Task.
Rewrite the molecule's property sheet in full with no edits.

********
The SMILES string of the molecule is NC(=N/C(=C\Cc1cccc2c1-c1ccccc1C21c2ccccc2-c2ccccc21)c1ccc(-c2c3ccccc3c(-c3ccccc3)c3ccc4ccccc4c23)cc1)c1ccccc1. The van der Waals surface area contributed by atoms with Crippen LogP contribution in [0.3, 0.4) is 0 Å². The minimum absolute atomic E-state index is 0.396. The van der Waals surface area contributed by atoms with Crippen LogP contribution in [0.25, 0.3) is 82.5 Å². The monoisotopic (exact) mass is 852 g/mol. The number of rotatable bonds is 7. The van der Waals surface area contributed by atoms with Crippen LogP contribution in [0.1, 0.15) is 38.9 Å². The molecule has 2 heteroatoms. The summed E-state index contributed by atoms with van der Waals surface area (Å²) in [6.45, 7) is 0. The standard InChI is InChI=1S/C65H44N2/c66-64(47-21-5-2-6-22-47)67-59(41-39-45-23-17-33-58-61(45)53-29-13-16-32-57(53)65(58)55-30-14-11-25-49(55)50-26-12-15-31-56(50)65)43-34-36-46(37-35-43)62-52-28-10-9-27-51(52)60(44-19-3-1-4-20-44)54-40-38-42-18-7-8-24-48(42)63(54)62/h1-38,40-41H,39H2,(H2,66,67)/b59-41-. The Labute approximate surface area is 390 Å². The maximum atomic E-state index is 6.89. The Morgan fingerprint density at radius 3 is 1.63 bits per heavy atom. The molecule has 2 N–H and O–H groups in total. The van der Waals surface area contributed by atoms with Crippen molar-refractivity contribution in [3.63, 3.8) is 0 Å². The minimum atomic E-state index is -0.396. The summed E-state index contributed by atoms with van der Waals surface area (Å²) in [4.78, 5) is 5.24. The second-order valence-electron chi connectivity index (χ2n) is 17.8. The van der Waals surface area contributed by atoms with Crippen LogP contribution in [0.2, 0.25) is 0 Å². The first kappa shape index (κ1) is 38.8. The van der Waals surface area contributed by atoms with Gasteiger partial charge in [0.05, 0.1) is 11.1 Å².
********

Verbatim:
The SMILES string of the molecule is NC(=N/C(=C\Cc1cccc2c1-c1ccccc1C21c2ccccc2-c2ccccc21)c1ccc(-c2c3ccccc3c(-c3ccccc3)c3ccc4ccccc4c23)cc1)c1ccccc1. The van der Waals surface area contributed by atoms with Crippen LogP contribution in [0.3, 0.4) is 0 Å². The minimum absolute atomic E-state index is 0.396. The van der Waals surface area contributed by atoms with Crippen LogP contribution in [0.25, 0.3) is 82.5 Å². The monoisotopic (exact) mass is 852 g/mol. The number of rotatable bonds is 7. The van der Waals surface area contributed by atoms with Crippen LogP contribution in [0.1, 0.15) is 38.9 Å². The molecule has 2 heteroatoms. The summed E-state index contributed by atoms with van der Waals surface area (Å²) in [6.45, 7) is 0. The standard InChI is InChI=1S/C65H44N2/c66-64(47-21-5-2-6-22-47)67-59(41-39-45-23-17-33-58-61(45)53-29-13-16-32-57(53)65(58)55-30-14-11-25-49(55)50-26-12-15-31-56(50)65)43-34-36-46(37-35-43)62-52-28-10-9-27-51(52)60(44-19-3-1-4-20-44)54-40-38-42-18-7-8-24-48(42)63(54)62/h1-38,40-41H,39H2,(H2,66,67)/b59-41-. The Labute approximate surface area is 390 Å². The maximum atomic E-state index is 6.89. The Morgan fingerprint density at radius 3 is 1.63 bits per heavy atom. The molecule has 2 N–H and O–H groups in total. The van der Waals surface area contributed by atoms with Crippen molar-refractivity contribution in [3.63, 3.8) is 0 Å². The minimum atomic E-state index is -0.396. The summed E-state index contributed by atoms with van der Waals surface area (Å²) in [4.78, 5) is 5.24. The second-order valence-electron chi connectivity index (χ2n) is 17.8. The van der Waals surface area contributed by atoms with Crippen LogP contribution in [0.2, 0.25) is 0 Å². The first kappa shape index (κ1) is 38.8. The van der Waals surface area contributed by atoms with Gasteiger partial charge in [0.05, 0.1) is 11.1 Å².